Noninvasive methods for the detection and diagnosis of hepatic diseases compared to the previous standard of care
Sotnik, Elizabeth Ivy
MetadataShow full item record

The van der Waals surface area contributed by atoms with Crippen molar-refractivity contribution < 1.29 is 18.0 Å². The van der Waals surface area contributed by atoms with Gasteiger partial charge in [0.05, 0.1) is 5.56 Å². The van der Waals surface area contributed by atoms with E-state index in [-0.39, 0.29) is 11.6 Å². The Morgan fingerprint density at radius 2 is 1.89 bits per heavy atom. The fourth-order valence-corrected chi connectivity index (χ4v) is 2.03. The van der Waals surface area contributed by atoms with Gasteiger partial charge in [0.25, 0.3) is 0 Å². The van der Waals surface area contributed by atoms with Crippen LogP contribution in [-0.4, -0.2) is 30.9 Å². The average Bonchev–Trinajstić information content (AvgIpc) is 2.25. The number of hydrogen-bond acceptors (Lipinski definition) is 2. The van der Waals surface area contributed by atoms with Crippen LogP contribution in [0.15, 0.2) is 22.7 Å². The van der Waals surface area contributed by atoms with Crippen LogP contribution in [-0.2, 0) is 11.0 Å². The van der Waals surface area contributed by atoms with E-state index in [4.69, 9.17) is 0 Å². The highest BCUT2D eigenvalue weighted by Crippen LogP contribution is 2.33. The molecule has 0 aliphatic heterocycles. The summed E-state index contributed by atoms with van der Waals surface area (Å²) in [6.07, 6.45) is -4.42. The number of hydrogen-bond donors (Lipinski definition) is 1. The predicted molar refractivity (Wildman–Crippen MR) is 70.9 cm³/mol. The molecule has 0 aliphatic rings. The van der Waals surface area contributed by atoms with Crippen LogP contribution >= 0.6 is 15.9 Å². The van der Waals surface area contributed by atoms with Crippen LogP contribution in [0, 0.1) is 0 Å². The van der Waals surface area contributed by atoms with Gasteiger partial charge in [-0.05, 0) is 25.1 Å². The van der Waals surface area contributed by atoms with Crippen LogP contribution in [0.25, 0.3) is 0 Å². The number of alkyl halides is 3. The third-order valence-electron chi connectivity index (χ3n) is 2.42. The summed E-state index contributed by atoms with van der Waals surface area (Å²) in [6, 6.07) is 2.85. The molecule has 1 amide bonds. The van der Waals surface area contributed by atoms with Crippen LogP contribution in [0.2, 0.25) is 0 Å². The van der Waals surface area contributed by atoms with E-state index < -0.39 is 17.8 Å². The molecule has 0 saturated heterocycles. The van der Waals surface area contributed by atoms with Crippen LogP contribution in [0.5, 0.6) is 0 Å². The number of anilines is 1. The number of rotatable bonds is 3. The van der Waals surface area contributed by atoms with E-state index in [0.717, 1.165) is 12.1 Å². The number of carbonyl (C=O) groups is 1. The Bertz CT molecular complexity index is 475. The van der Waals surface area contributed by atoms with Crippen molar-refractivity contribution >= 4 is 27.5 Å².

As the global burden of liver disease evolves, a need for noninvasive detection and diagnosis has emerged. For over fifty years biopsy has been the standard to which all other disease detection and confirmation methods have been compared. With the development of several noninvasive methods in the detection of liver disease, biopsy has come under scrutiny for its cost-effectiveness, reliability and safety. Serologic testing has proven useful but not specific overall for the determination of disease stages. Liver stiffness is a relatively new parameter used in the diagnosis and monitoring of hepatic disease. It is a quantifiable through the use of an ultrasound-based method of transient elastography using a tool Fibroscan. The implementation of transient elastography has changed the paradigm of liver disease diagnostics with a more cost effective, reproducible, reliable, and well-tolerated option. While the hepatitis C virus is the primary cause of fibrosis and cirrhosis, numerous studies of the application of liver stiffness measurement to varying disease etiologies have broadened the scope of the method. Optimizing reliability criteria has been the focus of many studies to find a standard by which cirrhosis may be ruled out and fibrosis staging may be accomplished. Novel non-interferon based HCV therapies are altering the course of disease progression and may affect the need for continued development of noninvasive monitoring procedures. However, globally the impact of advanced liver disease is rising with an increase in mortality by fifty million cases per year from 1990-2010 indicating the continued relevance and need for widely applicable noninvasive procedures for both diagnosing hepatic disease and informing treatment options.